• “As soon as I would voice a concern, my director would challenge everything I said. He was relentless and called these ‘healthy talks.’ I thought of them as taking a mental beating.”
  • “Be honest with my boss? No, I don’t need the stress.”

Psychological safety and vulnerability-based trust

Rather than at the individual level, psychological safety occurs at the team level and can strengthen team engagement. Cognitively, team members believe that their questions, comments, and suggestions are received fairly and perceived as valuable, even when they don’t lead to an execution, task, or change. Behaviorally, when someone asks questions or expresses an opinion, the team inquires for clarification and understanding. This also can be observed as a debate but without the team trivializing a team member’s argument.

Psychological safety is similar to Patrick Lencioni’s Vulnerability-based Trust (VBT). In “The Advantage”, Lencioni explains that VBT is a quality found in healthy organizations. In addition, Lencioni contrasts VBT with predictive trust. When you predictively trust someone, you have confidence that the person is capable of completing a task. David Marquet calls this “Ability”, as shown in his 1:37 minute video, “Don’t You Trust Me?”.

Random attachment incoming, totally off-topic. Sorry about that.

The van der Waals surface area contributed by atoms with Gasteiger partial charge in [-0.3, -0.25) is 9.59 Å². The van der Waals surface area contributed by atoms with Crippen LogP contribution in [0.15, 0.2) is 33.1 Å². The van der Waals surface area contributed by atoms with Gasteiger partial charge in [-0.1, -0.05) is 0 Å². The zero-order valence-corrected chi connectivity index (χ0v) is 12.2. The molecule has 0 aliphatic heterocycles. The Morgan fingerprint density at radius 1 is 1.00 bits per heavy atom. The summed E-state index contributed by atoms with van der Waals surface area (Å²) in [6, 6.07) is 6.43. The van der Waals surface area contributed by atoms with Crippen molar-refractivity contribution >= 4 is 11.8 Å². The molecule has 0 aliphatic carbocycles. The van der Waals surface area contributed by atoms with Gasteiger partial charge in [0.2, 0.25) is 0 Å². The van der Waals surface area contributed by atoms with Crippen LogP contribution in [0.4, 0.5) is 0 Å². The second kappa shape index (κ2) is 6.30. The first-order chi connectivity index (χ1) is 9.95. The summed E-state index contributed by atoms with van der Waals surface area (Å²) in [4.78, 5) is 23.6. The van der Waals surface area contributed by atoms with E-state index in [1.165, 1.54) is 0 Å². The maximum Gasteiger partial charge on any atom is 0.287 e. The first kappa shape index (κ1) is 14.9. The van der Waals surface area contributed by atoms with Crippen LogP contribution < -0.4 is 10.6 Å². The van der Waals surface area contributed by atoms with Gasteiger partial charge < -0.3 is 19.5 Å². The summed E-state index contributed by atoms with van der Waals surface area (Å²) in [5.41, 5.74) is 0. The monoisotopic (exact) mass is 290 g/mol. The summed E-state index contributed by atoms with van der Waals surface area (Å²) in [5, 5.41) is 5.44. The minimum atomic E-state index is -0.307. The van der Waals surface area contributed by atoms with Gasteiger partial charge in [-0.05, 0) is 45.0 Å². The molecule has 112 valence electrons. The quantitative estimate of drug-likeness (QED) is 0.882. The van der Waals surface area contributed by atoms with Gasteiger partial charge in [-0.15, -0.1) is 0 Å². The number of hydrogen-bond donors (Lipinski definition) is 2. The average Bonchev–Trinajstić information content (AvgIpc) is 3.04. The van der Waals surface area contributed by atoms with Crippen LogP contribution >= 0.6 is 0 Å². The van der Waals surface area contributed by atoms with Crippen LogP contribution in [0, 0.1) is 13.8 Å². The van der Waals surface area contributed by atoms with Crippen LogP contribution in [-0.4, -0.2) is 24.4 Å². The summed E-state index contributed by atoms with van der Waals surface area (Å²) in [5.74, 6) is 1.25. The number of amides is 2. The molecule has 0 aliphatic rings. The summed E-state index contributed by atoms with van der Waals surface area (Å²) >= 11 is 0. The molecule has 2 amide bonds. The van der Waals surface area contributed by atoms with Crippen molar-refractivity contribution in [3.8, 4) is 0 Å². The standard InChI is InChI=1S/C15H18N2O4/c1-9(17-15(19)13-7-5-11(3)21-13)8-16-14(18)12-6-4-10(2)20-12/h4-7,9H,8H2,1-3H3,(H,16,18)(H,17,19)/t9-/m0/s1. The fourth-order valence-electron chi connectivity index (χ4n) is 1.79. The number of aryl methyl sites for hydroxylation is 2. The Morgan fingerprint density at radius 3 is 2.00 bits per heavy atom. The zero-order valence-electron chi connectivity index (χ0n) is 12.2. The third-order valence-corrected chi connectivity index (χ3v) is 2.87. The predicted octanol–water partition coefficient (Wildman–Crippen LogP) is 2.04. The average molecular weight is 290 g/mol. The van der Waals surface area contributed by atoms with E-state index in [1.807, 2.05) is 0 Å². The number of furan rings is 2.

Psychological Safety Trust Comparison Chat

Whether psychological safety or VBT, some researchers, such as Amy Edmondson, discovered the powerful results of psychological safety, which includes increasing team engagement.

Psychological Safety Correlation Chart

Make psychological safety a priority